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Hoshino Satoru: Ceramicist

Page history last edited by Bethyn V Merrick Nguyen 13 years, 5 months ago

          Born in 1945 in Niigate Prefecture, Satoru Hoshino has become internationally known for his large, earthy installations and his intimate relationship with clay. He has given  exhibitions across the globe in Japan, Europe and America, while also engaging in student learning in multiple universities. He is a respected Japanese artists, as well as a modern ceramicist. His work is raw and natural, with an emphasis on the essence of clay and its earthy origins. His large sculptures are points of quiet contemplation while exhibiting a sense of pleasant simplicity.

 


 

When hands struggle against clay, there is a disorderliness, an untidiness which a systematic ceramic art usually tries to eliminate, or bury as much as possible. But in the search for a new ceramic art, disorder itself can provide the means with which to recover form. In chaos there is energy; rather than view this energy as disruptive, even destructive, one can seek the liberating, generative aspect of it, use it to translate the active disorder into form.

Beginning Form- Spiral, Satoru Hoshino

 

 

 

          Satoru's art expresses natural shapes from daily observation. He creates very large pieces which are clearly "hand crafted"; he uses his finger tips as his primary tool, and leaves their varying impressions on his work. His large works are created by coiling the clay in large tubes until the desired height is reached. These shapes are highly reminiscent of tornadoes or unbalanced towering rock. This method is common in early pottery, before the potter's wheel was invented.  His prefers this method of creation because of its humble origins as well as the tactic nature of the formation.

 

          His early work is typically black from the firing, where carbon is sequestered onto the clay body. This rejection of glaze was a reflection of his desire to keep the clay as close to its natural state, rather than covering it with a glossy glaze.

Though the point of black color absorbed the light, the eye of the human being who sees things by the light is absorbed by black color, too. Therefore, it can say that the black color has magnetic force. In case of "Surface Strata and Depths", black firing is used to lead the eye of person in the inside which can't be seen. In case of "Appeared Figure", it is used to set up the chaos, that is, the condition of darkness like a black hole which is the place where a new form (order) become.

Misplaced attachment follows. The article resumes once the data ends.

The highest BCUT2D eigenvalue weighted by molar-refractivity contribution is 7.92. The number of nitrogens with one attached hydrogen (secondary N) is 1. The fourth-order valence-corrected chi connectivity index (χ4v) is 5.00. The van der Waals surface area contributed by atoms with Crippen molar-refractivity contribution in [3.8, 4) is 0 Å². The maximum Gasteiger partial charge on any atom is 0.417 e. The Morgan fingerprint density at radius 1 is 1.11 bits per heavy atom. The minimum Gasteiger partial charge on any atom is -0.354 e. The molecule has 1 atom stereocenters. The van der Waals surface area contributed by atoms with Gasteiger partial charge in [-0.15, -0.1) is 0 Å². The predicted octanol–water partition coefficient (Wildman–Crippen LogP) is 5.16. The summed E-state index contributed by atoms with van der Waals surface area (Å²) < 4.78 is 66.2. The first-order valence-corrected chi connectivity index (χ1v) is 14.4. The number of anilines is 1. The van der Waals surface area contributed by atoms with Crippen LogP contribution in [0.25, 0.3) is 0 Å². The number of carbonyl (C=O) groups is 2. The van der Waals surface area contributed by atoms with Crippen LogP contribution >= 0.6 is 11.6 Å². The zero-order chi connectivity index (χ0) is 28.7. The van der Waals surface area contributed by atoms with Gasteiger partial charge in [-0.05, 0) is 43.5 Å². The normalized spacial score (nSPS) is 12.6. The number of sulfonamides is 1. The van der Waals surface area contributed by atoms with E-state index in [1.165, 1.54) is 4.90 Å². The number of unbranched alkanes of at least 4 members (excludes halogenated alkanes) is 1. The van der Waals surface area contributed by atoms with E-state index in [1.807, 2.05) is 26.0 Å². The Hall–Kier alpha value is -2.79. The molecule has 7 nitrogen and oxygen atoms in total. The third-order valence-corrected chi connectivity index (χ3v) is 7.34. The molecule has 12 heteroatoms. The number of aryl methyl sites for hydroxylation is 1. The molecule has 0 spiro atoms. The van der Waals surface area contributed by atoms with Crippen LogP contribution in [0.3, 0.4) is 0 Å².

-Contemporary Art, Retrospective Satoru Hoshino

 

          Satoru's work often proves to be an installation of art; not content with a single piece, he is eager to bring the viewer into a whole world. His work extends from the original vessel to the floor and wall. The fluidity between the spaces allows the work to take on an atmosphere in its environment.  Taken as a whole creation, the artist is able to bring the viewer into his world- one of creative and destructive forces in an ambiguous combination. In 1986, nearly 15 years after he dedicated his life to ceramics and clay, his art studio was annihilated by a landslide. This brute force forever changed his art work; fully realizing the power of nature pushed Satoru to examine his interaction with clay. His work is now subtly powerful, with a barely concealed force that is typical of nature.

 

 

In his more recent works, Satoru has explored the use of glaze on his pieces. He does not attempt to control the flow of the glaze, and in this respect, maintains his respect of the mediums ability to represent itself. The glaze, he has come to realize, is also worthy of expression and he allows it to freely move on the piece.

 

I was honoured to attend Alfred Summer school in 2006, when Satoru was an Artist in Residence. His close relationship with the outdoors inclined him to hiking and photography. He was generous enough to share some of the inspiring photographs that he took near his home that compelled him to create art. The following photographs are from his personal collection.

 

 

 

 

References and Extra Reading

Ceramics: Art and Perception No. 39 2000 PreCopernican Mud Reincarnate Articles by Satoru Hoshino & Arata Tani

Contemporary Art in Shiga vol. 1  Satoru Hoshino : Retrospective Writing and translation by Satoru Hoshino

Ceramics: Art and Perception No. 66 2006 Tactile Content Burnt Earth Sculptures of Satoru Hoshino by Arnold Kuchta

Ceramics: Art and Perception No. 80 2010 Satoru Hoshino A Life Within by Carine Verleye

 

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